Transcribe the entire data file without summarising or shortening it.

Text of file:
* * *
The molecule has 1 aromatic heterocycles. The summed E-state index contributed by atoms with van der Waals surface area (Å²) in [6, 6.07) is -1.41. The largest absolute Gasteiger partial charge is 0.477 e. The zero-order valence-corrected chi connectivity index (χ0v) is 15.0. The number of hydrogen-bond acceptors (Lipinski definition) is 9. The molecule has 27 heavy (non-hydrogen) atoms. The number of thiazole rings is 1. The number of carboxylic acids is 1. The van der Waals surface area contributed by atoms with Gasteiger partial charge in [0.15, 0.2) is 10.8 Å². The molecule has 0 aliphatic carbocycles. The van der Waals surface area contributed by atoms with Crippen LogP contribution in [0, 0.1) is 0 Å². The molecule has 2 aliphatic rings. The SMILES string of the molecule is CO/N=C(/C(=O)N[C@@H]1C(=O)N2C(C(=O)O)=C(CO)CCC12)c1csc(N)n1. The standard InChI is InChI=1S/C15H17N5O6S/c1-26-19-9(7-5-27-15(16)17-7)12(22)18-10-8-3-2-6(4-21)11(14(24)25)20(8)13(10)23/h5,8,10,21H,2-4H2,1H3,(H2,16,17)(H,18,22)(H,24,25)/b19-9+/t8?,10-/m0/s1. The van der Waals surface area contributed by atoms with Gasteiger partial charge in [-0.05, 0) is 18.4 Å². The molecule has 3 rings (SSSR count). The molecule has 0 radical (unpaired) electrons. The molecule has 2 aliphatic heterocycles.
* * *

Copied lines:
The molecule has 1 aromatic heterocycles. The summed E-state index contributed by atoms with van der Waals surface area (Å²) in [6, 6.07) is -1.41. The largest absolute Gasteiger partial charge is 0.477 e. The zero-order valence-corrected chi connectivity index (χ0v) is 15.0. The number of hydrogen-bond acceptors (Lipinski definition) is 9. The molecule has 27 heavy (non-hydrogen) atoms. The number of thiazole rings is 1. The number of carboxylic acids is 1. The van der Waals surface area contributed by atoms with Gasteiger partial charge in [0.15, 0.2) is 10.8 Å². The molecule has 0 aliphatic carbocycles. The van der Waals surface area contributed by atoms with Crippen LogP contribution in [0, 0.1) is 0 Å². The molecule has 2 aliphatic rings. The SMILES string of the molecule is CO/N=C(/C(=O)N[C@@H]1C(=O)N2C(C(=O)O)=C(CO)CCC12)c1csc(N)n1. The standard InChI is InChI=1S/C15H17N5O6S/c1-26-19-9(7-5-27-15(16)17-7)12(22)18-10-8-3-2-6(4-21)11(14(24)25)20(8)13(10)23/h5,8,10,21H,2-4H2,1H3,(H2,16,17)(H,18,22)(H,24,25)/b19-9+/t8?,10-/m0/s1. The van der Waals surface area contributed by atoms with Gasteiger partial charge in [-0.05, 0) is 18.4 Å². The molecule has 3 rings (SSSR count). The molecule has 0 radical (unpaired) electrons. The molecule has 2 aliphatic heterocycles.